Oracle is best in class for earnings per share growth. HP basically fell off the map but may turn the ship around. Can HP climb back to the glory days of $40 per share or more? Don't count on it this year, although 2013 appears bullish, even for HP.
What many may find striking is Oracle's move above Apple's EPS growth rate. I included the metric to illustrate how much pricing power Oracle has. When it comes to database vendor investments, Oracle is best in class. There is little reason to expect its current status to change anytime soon.
Next, free cash flow comparisons allow investors to see what a dollar investment can expect to yield in overall profitability. Free cash flow return for Oracle, Red Hat, IBM, and Microsoft illustrate how well Oracle has navigated the space. It moves with a steady and stable hand. The market hates uncertainty; one look at Apple's stock chart shows how uncertainty is punished.
Oracle doesn't pay a large dividend like many of its peers. That's likely the result of Oracle's stock remaining resilient while others haven't.
If we all agree that Oracle is expected to crush the earnings report, how can we profit? The simplest way is obviously to buy shares. There is another strategy that I like better for the risk-averse.
Oracle is so heavily traded that option contracts are very liquid. This is especially so near an earnings release. The problem most options investors have is that they view options plays the same way as the underlying stock.
Most investors will buy a call if they believe the earnings will be good, and buy a put if they believe (or are concerned that) the stock will fall. Sounds simple enough, until you factor in what is known as implied volatility. Implied volatility is the devil that makes options relatively expensive before the earnings release, and cheap afterward.
You can be correct on the movement of the stock and still lose money buying options. A superior method, in my opinion, is a strategy that includes a spread. While the possibilities are nearly endless, one of the most simplistic options spreads is buying one strike price and selling another.
Before we venture into which spreads may offer the best risk-to-reward opportunity, it's helpful to examine the impact previous earnings releases have had on shares.
After the Sept. 20, 2012, release, shares moved from $32.26 to a next-day high of $33.29, before closing slightly higher at $32.47. If you timed a sale the day after earnings, you likely did very well. However, that day after was followed by three down days.
Investors buying call options before the release, and who were fortunate enough to sell at or near the top, did marginally well. All other call buyers had their heads handed to them, especially if they didn't exit the following day. Put buyers didn't fare much better because of time-premium (implied volatility) evaporation, following the release.
The Dec. 18 earnings release shares much in common with the September release, $2 higher at the peak, followed by six days of lower closes. A straight call option purchase may have resulted in a respectable gain if closed out near the high of the day, but again, how do you know when the high is upon us? The simple answer is, you most likely don't, and that leaves much to chance.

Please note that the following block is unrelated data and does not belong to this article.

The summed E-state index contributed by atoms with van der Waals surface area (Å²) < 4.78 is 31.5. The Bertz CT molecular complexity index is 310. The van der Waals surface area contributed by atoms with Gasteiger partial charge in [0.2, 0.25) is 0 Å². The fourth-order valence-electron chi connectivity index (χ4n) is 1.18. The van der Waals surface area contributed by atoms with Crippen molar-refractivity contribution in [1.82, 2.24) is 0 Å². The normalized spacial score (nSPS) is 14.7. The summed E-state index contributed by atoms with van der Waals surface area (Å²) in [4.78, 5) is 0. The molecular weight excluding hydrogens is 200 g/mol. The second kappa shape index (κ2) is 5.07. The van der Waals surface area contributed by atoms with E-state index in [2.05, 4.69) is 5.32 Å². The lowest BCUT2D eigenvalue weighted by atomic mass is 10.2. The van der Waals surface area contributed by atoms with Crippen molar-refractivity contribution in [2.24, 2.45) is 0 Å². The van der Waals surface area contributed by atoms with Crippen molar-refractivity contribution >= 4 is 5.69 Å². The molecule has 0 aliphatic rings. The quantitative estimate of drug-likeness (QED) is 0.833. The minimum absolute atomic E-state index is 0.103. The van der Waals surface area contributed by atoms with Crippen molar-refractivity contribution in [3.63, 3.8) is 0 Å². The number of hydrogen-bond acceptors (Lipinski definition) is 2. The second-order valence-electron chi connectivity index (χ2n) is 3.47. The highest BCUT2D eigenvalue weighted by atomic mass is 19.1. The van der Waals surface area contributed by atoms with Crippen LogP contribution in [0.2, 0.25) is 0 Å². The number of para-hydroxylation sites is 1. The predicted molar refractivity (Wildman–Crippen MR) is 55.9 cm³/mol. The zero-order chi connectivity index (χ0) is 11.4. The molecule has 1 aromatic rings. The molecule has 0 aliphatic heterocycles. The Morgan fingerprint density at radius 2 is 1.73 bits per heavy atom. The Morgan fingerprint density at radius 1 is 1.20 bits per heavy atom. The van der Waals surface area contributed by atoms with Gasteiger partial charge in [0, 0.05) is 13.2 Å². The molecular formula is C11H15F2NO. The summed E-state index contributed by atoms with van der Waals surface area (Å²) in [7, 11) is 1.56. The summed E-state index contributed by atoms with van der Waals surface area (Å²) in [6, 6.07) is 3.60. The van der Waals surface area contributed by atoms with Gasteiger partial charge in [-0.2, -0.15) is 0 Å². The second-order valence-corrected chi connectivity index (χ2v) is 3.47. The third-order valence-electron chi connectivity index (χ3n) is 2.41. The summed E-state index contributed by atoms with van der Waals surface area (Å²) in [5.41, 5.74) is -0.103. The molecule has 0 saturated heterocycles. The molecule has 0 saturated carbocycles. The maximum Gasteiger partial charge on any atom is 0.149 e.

Feel free to review more earnings releases, and you will notice the pattern of strength followed by weakness through 2012. Again, we don't predict the future, we predict the odds. With that in mind, if Oracle beats the estimates, as I expect they will, we should see the stock gap higher, followed by weakness in the days proceeding, as I mentioned earlier.
To take advantage of the relatively high option premium in front of earnings with a bullish bias, we can sell a bull credit spread. A bull credit spread uses two put options, with the higher strike price sold, and the lower strike price bought as a hedge.
We are able to control our risk to the amount between the two strike prices, while at the same time put the odds in our favor as a result of premium decay.
A bullish credit spread I like is the March 22 weekly expiration $36 and $34 strike prices. This includes selling the $36 strike put for about 57 cents and hedging with a $34 strike for about 13 cents. The net result is a credit of 44 cents per contract. The downside risk is $1.56 ($2 difference between strikes, less the premium received).
If you want to learn more about options and the math used to calculate what your ideal strategy should include, pick up a copy of "Options Math for Traders," by Scott Nations, published by Wiley Trading. It's a must read for anyone who is serious about learning the fine details of selecting the correct options strategy based on your objectives.
After the earnings release, look to close out the position not long before noon. As an active options trader, it's my experience that the best time to sell options is near the open and close of trading, and on average, the best time to buy is during the lulls of midday.
Taking Oracle one step further for investors, you may want to consider buying protective puts outright after the earnings release with an expectation of selling two or three days later. Once the dust settles, and if nothing changes, expect Oracle's stock to continue the upward path throughout 2013.